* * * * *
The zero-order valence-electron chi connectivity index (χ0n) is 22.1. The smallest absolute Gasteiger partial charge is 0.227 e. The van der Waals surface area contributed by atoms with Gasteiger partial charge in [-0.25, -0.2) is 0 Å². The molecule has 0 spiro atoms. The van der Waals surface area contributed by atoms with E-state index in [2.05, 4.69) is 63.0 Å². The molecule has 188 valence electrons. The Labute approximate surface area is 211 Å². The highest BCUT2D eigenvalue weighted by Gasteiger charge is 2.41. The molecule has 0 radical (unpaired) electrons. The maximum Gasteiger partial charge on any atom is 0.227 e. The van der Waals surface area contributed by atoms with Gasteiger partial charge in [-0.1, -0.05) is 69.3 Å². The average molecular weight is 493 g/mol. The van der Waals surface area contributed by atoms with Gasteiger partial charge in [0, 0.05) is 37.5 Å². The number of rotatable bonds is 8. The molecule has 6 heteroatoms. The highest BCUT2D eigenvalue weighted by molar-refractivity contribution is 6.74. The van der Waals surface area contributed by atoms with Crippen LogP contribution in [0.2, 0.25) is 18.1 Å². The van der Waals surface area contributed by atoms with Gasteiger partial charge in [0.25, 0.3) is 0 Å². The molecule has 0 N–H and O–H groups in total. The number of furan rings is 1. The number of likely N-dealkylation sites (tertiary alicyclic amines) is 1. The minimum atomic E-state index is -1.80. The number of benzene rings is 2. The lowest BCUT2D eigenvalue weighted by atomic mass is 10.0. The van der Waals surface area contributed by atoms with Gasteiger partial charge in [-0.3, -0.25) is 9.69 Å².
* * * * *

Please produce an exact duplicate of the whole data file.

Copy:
The zero-order valence-electron chi connectivity index (χ0n) is 22.1. The smallest absolute Gasteiger partial charge is 0.227 e. The van der Waals surface area contributed by atoms with Gasteiger partial charge in [-0.25, -0.2) is 0 Å². The molecule has 0 spiro atoms. The van der Waals surface area contributed by atoms with E-state index in [2.05, 4.69) is 63.0 Å². The molecule has 188 valence electrons. The Labute approximate surface area is 211 Å². The highest BCUT2D eigenvalue weighted by Gasteiger charge is 2.41. The molecule has 0 radical (unpaired) electrons. The maximum Gasteiger partial charge on any atom is 0.227 e. The van der Waals surface area contributed by atoms with Gasteiger partial charge in [-0.1, -0.05) is 69.3 Å². The average molecular weight is 493 g/mol. The van der Waals surface area contributed by atoms with Gasteiger partial charge in [0, 0.05) is 37.5 Å². The number of rotatable bonds is 8. The molecule has 6 heteroatoms. The highest BCUT2D eigenvalue weighted by molar-refractivity contribution is 6.74. The van der Waals surface area contributed by atoms with Crippen LogP contribution in [0.2, 0.25) is 18.1 Å². The van der Waals surface area contributed by atoms with Gasteiger partial charge in [0.25, 0.3) is 0 Å². The molecule has 0 N–H and O–H groups in total. The number of furan rings is 1. The number of likely N-dealkylation sites (tertiary alicyclic amines) is 1. The minimum atomic E-state index is -1.80. The number of benzene rings is 2. The lowest BCUT2D eigenvalue weighted by atomic mass is 10.0. The van der Waals surface area contributed by atoms with Gasteiger partial charge in [-0.3, -0.25) is 9.69 Å².